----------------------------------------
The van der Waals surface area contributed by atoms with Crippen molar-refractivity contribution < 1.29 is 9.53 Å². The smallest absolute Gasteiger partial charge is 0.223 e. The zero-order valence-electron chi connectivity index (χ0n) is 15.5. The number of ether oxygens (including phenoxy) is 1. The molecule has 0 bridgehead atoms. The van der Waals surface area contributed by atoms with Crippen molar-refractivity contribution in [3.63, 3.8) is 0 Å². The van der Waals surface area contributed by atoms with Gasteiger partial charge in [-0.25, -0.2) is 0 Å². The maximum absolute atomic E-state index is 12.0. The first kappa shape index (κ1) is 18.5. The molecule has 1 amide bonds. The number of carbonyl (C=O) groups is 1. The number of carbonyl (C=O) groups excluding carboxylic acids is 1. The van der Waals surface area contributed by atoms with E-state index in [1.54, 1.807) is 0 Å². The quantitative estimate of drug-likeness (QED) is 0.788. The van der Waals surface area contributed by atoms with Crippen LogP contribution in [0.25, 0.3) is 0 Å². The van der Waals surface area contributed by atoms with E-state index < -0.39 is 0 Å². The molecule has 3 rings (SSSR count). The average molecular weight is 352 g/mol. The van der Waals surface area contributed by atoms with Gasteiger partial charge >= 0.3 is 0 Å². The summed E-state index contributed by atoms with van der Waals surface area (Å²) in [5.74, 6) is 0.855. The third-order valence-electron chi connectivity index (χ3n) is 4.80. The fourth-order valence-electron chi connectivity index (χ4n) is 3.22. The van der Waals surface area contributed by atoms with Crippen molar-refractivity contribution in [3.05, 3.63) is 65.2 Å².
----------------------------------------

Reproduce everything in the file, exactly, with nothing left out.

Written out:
The van der Waals surface area contributed by atoms with Crippen molar-refractivity contribution < 1.29 is 9.53 Å². The smallest absolute Gasteiger partial charge is 0.223 e. The zero-order valence-electron chi connectivity index (χ0n) is 15.5. The number of ether oxygens (including phenoxy) is 1. The molecule has 0 bridgehead atoms. The van der Waals surface area contributed by atoms with Crippen molar-refractivity contribution in [3.63, 3.8) is 0 Å². The van der Waals surface area contributed by atoms with Gasteiger partial charge in [-0.25, -0.2) is 0 Å². The maximum absolute atomic E-state index is 12.0. The first kappa shape index (κ1) is 18.5. The molecule has 1 amide bonds. The number of carbonyl (C=O) groups is 1. The number of carbonyl (C=O) groups excluding carboxylic acids is 1. The van der Waals surface area contributed by atoms with E-state index in [1.54, 1.807) is 0 Å². The quantitative estimate of drug-likeness (QED) is 0.788. The van der Waals surface area contributed by atoms with Crippen LogP contribution in [0.25, 0.3) is 0 Å². The van der Waals surface area contributed by atoms with E-state index < -0.39 is 0 Å². The molecule has 3 rings (SSSR count). The average molecular weight is 352 g/mol. The van der Waals surface area contributed by atoms with Gasteiger partial charge >= 0.3 is 0 Å². The summed E-state index contributed by atoms with van der Waals surface area (Å²) in [5.74, 6) is 0.855. The third-order valence-electron chi connectivity index (χ3n) is 4.80. The fourth-order valence-electron chi connectivity index (χ4n) is 3.22. The van der Waals surface area contributed by atoms with Crippen molar-refractivity contribution in [3.05, 3.63) is 65.2 Å².